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Manipulating Worms' Life Cycle Could Thwart Infection

Summary

Research suggests new avenues to treat or prevent infections by parasitic worms.

Research has revealed a novel way to tinker with the life cycle of parasitic worms—suggesting new avenues to attack or prevent infections such as hookworm that plague an estimated 1.3 billion people worldwide.

The findings, published May 25, 2009, in the Proceedings of the National Academy of Sciences, build on previous research in the harmless, free-living roundworm Caenorhabditis elegans. That work illuminated a signaling pathway that initiates or ends a hibernation-like state in which C. elegans larvae stop eating and do not reproduce. The dormant state is called dauer diapause.

It forces them out of their infectious state, but since they’re not in a host, they can’t go through their complete reproductive cycle, and they die.

David J. Mangelsdorf

The new study, by Howard Hughes Medical Institute investigator David J. Mangelsdorf and colleagues, has identified a similar pathway shared by several parasitic roundworms: the threadworm Strongyloides stercoralis, a human parasite common in the tropics and subtropics, and species of hookworm, Ancylostoma spp. and Necator americanus, that infect humans and dogs. In these parasites, the pathway impacts stage 3 infective larvae—a state of development similar to dauer diapause in C. elegans.

In all of the worms, the pathway acts through a nuclear hormone receptor—a protein inside the cell that is activated by steroid hormones. Nuclear receptors are a common pharmacological target in modern medicine. For instance, oral contraceptives and hormonal therapies for breast and prostate cancer target nuclear receptors.

“The pathway in free-living nematodes is conserved in parasitic nematodes,” said Mangelsdorf, who is at the University of Texas Southwestern Medical Center at Dallas. These pathways are also similar to a pathway in humans and other mammals that regulates metabolism and nutrient storage after eating.

The investigators also found that S. stercoralis responds to a steroid-hormone-like substance known as dafachronic acid that can fool larvae into perceiving that they are in a host before they actually infect the host.

“It forces them out of their infectious state,” Mangelsdorf said of the dafachronic acid. “But since they’re not in a host, they can’t go through their complete reproductive cycle, and they die.”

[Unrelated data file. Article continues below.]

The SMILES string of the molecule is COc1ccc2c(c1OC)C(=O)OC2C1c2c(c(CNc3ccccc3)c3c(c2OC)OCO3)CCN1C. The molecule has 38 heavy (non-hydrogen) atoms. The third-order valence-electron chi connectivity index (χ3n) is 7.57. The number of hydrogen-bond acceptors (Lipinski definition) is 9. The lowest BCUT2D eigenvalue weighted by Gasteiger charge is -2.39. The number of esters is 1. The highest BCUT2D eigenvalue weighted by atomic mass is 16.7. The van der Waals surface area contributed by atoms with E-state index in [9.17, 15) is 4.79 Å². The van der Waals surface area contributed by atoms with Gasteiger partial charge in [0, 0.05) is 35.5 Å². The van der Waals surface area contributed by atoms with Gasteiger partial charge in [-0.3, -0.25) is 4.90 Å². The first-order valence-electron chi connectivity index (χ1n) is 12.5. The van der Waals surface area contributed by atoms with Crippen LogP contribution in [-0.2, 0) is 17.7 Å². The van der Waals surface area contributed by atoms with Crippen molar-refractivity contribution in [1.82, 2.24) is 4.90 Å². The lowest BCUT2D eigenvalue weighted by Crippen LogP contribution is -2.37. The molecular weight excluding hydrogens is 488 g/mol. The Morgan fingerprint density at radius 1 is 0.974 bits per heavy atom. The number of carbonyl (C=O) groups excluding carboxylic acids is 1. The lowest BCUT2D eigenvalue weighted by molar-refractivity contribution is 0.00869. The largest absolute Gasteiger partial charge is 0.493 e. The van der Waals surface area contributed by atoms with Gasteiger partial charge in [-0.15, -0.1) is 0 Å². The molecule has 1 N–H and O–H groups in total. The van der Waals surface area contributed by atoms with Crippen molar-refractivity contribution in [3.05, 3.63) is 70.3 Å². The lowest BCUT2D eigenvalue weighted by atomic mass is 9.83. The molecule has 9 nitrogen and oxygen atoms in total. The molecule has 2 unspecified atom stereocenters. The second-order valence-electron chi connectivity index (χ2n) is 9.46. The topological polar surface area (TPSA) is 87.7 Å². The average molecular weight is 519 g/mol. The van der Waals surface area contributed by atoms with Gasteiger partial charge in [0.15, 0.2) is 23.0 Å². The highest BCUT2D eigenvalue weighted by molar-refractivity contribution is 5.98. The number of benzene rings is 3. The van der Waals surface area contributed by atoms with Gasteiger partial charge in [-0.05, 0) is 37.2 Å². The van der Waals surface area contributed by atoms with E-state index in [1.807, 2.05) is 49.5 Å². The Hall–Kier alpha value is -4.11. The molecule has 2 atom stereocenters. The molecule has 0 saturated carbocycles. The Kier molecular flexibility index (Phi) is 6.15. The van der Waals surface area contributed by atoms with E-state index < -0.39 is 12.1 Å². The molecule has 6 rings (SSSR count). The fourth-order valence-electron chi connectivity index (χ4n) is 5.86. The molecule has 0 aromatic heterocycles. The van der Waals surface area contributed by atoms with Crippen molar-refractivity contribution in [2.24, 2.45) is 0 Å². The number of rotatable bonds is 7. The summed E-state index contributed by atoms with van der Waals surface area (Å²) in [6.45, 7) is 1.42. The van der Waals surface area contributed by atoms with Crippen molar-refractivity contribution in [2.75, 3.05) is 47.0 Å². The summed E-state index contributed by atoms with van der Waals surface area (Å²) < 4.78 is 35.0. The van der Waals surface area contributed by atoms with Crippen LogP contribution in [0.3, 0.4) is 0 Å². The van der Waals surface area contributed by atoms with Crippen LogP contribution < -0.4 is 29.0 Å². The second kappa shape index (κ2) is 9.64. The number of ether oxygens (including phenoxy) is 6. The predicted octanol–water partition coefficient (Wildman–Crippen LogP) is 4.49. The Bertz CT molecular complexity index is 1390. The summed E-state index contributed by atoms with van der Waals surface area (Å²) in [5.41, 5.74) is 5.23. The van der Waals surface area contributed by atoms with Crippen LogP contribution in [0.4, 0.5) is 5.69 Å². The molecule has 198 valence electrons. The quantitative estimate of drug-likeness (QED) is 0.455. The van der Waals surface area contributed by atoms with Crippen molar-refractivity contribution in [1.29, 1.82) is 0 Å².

Unlike dafachronic acid, current treatments for infectious worms attack only adult forms of the parasites. That allows S. stercoralis, which can live its entire life cycle inside the host, to persist despite treatment. “People who are infected chronically may never get rid of it. Even if you attack the adult, if there are any juveniles or eggs left it can come back,” Mangelsdorf said. Drugs that mimic dafachronic acid might provide a more effective alternative, he said.

To get a better understanding of how such drugs might work, the team used x-ray crystallography to reveal structurally how two forms of dafachronic acid bind to a nuclear receptor, like a key in a lock, to influence the pathway. Each form binds differently to the receptor, known as DAF-12, Mangelsdorf said. One acts as an agonist, or activating hormone, which would prompt the larvae to begin feeding before they are in the proper environment to do so. The other form binds to the receptor, but does not activate it and may function as an antagonist, which would block the parasite’s normal processes in the host organism.

“That suggests different drugs can be developed that target not only specific species of these nematodes, but that target them in unique ways,” Mangelsdorf said. “Both are advantageous. With an antagonist you might treat the host; with an agonist you might treat before the parasite gets in the host”—for instance, in contaminated soil.

The group also found that although the DAF-12 receptors appear in many parasitic worms, they differ subtly from one species to the next. “These differences can be a powerful pharmacological tool,” he observed, explaining that variations could be exploited to develop treatment compounds individualized for each species, for instance, to allow harmful nematodes to be targeted without killing beneficial nematodes in the soil.

Researchers looking for treatments for parasitic worm infections can begin screening chemical compounds to see whether they have an impact on the crucial receptors, Mangelsdorf said.

Targeting the enzyme that produces a hormone can also be an effective treatment strategy. But while the researchers have found the nuclear receptors in all the parasitic worms they’ve checked, they haven’t been able to find anything similar to DAF-9, which makes the dafachronic acid hormone in C. elegans. Mangelsdorf said it’s possible that the parasite gets the needed hormone from its host, or hijacks a host enzyme similar to DAF-9 to make the hormone.

Mangelsdorf’s team at UT Southwestern collaborated with researchers at Van Andel Research Institute, The George Washington University Medical Center Argonne National Laboratory, and the University of Pennsylvania on the study.

Scientist Profile

Investigator
The University of Texas Southwestern Medical Center
Parasitology, Pharmacology

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Jim Keeley
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